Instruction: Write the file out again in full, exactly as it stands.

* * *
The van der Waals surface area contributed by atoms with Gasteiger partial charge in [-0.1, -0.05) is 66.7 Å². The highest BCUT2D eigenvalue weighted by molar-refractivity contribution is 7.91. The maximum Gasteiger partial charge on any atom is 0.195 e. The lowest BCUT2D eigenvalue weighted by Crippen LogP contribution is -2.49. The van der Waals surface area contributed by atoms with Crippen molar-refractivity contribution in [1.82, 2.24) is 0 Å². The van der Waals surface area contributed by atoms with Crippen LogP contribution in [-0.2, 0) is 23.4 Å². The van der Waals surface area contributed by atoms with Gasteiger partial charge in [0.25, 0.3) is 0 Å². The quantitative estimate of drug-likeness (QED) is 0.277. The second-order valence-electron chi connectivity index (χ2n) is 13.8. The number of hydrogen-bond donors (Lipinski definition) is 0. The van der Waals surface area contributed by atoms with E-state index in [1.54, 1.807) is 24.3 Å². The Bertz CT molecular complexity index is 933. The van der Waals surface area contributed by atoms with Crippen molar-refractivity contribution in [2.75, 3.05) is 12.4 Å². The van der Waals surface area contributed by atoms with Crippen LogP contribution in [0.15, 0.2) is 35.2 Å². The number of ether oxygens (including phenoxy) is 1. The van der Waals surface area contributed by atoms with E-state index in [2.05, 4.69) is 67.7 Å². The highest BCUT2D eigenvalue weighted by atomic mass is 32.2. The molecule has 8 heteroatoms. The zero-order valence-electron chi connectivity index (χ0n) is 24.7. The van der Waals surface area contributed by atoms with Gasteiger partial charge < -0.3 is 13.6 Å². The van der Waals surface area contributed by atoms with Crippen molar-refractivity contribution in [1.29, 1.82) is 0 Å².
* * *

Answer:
The van der Waals surface area contributed by atoms with Gasteiger partial charge in [-0.1, -0.05) is 66.7 Å². The highest BCUT2D eigenvalue weighted by molar-refractivity contribution is 7.91. The maximum Gasteiger partial charge on any atom is 0.195 e. The lowest BCUT2D eigenvalue weighted by Crippen LogP contribution is -2.49. The van der Waals surface area contributed by atoms with Crippen molar-refractivity contribution in [1.82, 2.24) is 0 Å². The van der Waals surface area contributed by atoms with Crippen LogP contribution in [-0.2, 0) is 23.4 Å². The van der Waals surface area contributed by atoms with Gasteiger partial charge in [0.25, 0.3) is 0 Å². The quantitative estimate of drug-likeness (QED) is 0.277. The second-order valence-electron chi connectivity index (χ2n) is 13.8. The number of hydrogen-bond donors (Lipinski definition) is 0. The van der Waals surface area contributed by atoms with E-state index in [1.54, 1.807) is 24.3 Å². The Bertz CT molecular complexity index is 933. The van der Waals surface area contributed by atoms with Crippen molar-refractivity contribution in [2.75, 3.05) is 12.4 Å². The van der Waals surface area contributed by atoms with Crippen LogP contribution in [0.15, 0.2) is 35.2 Å². The number of ether oxygens (including phenoxy) is 1. The van der Waals surface area contributed by atoms with E-state index in [2.05, 4.69) is 67.7 Å². The highest BCUT2D eigenvalue weighted by atomic mass is 32.2. The molecule has 8 heteroatoms. The zero-order valence-electron chi connectivity index (χ0n) is 24.7. The van der Waals surface area contributed by atoms with Gasteiger partial charge < -0.3 is 13.6 Å². The van der Waals surface area contributed by atoms with Crippen molar-refractivity contribution in [1.29, 1.82) is 0 Å².